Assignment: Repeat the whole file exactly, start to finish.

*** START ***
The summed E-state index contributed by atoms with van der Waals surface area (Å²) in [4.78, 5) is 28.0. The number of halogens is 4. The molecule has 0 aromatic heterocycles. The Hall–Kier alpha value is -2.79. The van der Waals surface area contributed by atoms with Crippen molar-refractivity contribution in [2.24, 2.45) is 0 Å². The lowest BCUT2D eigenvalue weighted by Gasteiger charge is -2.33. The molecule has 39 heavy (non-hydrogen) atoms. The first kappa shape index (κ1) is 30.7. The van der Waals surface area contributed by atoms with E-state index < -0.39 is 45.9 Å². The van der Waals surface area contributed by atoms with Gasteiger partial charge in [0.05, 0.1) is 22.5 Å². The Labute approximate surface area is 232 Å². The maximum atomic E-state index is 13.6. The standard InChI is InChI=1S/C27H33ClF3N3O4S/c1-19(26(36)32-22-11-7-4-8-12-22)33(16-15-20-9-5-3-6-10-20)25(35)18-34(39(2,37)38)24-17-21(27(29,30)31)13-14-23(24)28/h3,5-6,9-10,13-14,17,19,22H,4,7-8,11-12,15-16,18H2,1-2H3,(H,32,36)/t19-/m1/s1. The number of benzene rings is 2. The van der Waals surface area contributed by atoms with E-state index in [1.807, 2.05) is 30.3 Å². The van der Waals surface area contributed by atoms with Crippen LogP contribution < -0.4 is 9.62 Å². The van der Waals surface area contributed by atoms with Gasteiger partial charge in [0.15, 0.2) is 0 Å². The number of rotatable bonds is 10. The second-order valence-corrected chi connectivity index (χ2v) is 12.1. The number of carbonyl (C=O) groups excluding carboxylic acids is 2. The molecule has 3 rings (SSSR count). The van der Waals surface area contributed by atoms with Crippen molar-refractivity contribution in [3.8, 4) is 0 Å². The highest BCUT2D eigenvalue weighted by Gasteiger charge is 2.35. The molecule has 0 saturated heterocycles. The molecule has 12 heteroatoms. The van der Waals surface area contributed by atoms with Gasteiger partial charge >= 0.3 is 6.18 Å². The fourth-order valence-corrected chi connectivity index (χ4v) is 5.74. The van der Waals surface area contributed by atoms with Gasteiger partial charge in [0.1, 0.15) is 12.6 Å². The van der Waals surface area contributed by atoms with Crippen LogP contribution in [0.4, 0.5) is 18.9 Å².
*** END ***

The summed E-state index contributed by atoms with van der Waals surface area (Å²) in [4.78, 5) is 28.0. The number of halogens is 4. The molecule has 0 aromatic heterocycles. The Hall–Kier alpha value is -2.79. The van der Waals surface area contributed by atoms with Crippen molar-refractivity contribution in [2.24, 2.45) is 0 Å². The lowest BCUT2D eigenvalue weighted by Gasteiger charge is -2.33. The molecule has 39 heavy (non-hydrogen) atoms. The first kappa shape index (κ1) is 30.7. The van der Waals surface area contributed by atoms with E-state index < -0.39 is 45.9 Å². The van der Waals surface area contributed by atoms with Gasteiger partial charge in [0.05, 0.1) is 22.5 Å². The Labute approximate surface area is 232 Å². The maximum atomic E-state index is 13.6. The standard InChI is InChI=1S/C27H33ClF3N3O4S/c1-19(26(36)32-22-11-7-4-8-12-22)33(16-15-20-9-5-3-6-10-20)25(35)18-34(39(2,37)38)24-17-21(27(29,30)31)13-14-23(24)28/h3,5-6,9-10,13-14,17,19,22H,4,7-8,11-12,15-16,18H2,1-2H3,(H,32,36)/t19-/m1/s1. The number of benzene rings is 2. The van der Waals surface area contributed by atoms with E-state index in [1.807, 2.05) is 30.3 Å². The van der Waals surface area contributed by atoms with Crippen LogP contribution < -0.4 is 9.62 Å². The van der Waals surface area contributed by atoms with Gasteiger partial charge in [0.15, 0.2) is 0 Å². The number of rotatable bonds is 10. The second-order valence-corrected chi connectivity index (χ2v) is 12.1. The number of carbonyl (C=O) groups excluding carboxylic acids is 2. The molecule has 3 rings (SSSR count). The van der Waals surface area contributed by atoms with Crippen molar-refractivity contribution in [3.8, 4) is 0 Å². The highest BCUT2D eigenvalue weighted by Gasteiger charge is 2.35. The molecule has 0 saturated heterocycles. The molecule has 12 heteroatoms. The van der Waals surface area contributed by atoms with Gasteiger partial charge >= 0.3 is 6.18 Å². The fourth-order valence-corrected chi connectivity index (χ4v) is 5.74. The van der Waals surface area contributed by atoms with Gasteiger partial charge in [0.1, 0.15) is 12.6 Å². The van der Waals surface area contributed by atoms with Crippen LogP contribution in [0.4, 0.5) is 18.9 Å².